Much of my research stems from the time-worn notion that women’s interest in cars is focused on practicality. It is a common belief that the female driver views the automobile primarily as a means of transportation or as a vehicle for the performance of domestic tasks. However, in my investigations into various car cultures I discovered that this was not always the case. For there are a good number of women who are not only passionate about cars and the driving experience, but who view the automobile as a symbol of identity, agency, and empowerment. In one of my recent journal articles, I discuss women who own and drive pickup trucks, a vehicle long associated with toughness, durability, strength, and masculinity. The women I spoke with not only loved their pickups for what they allowed them to do, but also for who they allowed them to be. A pickup, noted many of the women interviewed, provided the opportunity to present oneself as a hardworking, adventurous, deserving of respect, exceptional, and empowered female driver.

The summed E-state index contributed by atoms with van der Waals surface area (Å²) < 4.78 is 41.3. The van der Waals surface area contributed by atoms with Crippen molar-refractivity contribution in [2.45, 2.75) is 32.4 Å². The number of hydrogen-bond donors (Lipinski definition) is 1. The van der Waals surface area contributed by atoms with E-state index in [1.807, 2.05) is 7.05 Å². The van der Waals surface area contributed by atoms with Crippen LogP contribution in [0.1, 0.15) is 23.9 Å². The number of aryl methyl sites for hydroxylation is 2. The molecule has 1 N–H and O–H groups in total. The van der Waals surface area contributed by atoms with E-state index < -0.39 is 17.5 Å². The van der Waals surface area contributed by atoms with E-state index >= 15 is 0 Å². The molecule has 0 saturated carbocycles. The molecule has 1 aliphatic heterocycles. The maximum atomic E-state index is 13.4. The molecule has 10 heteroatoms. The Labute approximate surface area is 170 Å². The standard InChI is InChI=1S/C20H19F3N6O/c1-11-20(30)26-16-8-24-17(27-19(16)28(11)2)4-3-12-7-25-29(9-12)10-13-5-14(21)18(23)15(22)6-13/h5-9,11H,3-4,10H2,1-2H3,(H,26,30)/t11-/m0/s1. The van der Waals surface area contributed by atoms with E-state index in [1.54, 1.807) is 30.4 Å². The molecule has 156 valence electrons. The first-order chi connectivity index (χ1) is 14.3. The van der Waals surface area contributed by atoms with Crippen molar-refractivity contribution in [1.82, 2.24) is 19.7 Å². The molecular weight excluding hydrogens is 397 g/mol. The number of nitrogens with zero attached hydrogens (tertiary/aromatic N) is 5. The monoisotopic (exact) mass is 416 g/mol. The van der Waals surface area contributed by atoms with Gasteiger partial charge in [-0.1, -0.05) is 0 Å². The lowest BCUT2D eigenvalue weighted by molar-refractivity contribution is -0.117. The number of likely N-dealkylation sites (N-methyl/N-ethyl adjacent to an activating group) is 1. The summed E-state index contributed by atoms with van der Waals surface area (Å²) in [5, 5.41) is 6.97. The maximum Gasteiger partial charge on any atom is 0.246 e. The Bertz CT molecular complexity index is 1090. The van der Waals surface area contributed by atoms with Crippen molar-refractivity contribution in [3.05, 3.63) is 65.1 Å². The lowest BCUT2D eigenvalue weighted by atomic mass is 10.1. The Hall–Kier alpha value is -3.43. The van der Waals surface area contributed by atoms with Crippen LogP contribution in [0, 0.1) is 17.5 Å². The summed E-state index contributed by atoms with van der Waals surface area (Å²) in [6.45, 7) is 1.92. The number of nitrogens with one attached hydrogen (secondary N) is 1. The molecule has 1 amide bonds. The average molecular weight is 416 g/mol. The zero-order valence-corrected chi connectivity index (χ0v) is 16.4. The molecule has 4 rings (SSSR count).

A recent article in the Wall Street Journal by AJ Baime focuses on a woman who not only drives a pickup, but finds artistic inspiration in it. After moving to Montana, artist Wendy Marquis was looking for something to paint when she came across an old Chevy pickup in an overgrown field. As she noted, upon completing the portrait ‘I found myself looking for other trucks to paint. I got hooked.’ Folks in Montana hold onto their trucks for a long time. Consequently, each old pickup has a history, which can often be discerned in its idiosyncratic scratches, dents, tired paint, and worn interior. Wendy discovered that painting the trucks of her neighbors often opened a window into their individual lives, as most had interesting truck stories to tell. Getting personal with the trucks and their people prompted Wendy to get a pickup of her own. She is now the proud owner of a 1960 Ford pickup. So for Wendy, the pickup has become a source of transportation, inspiration, and connection to others in the community.
Human interest stories such as this suggest the connection between women and the automobile is a genuine one; they inspire me to continue on with my research on the relationship between women and cars.
Are you a woman with a truck? What does your truck say about you and how does it make you feel? Feel free to share a car story or two in the comments section.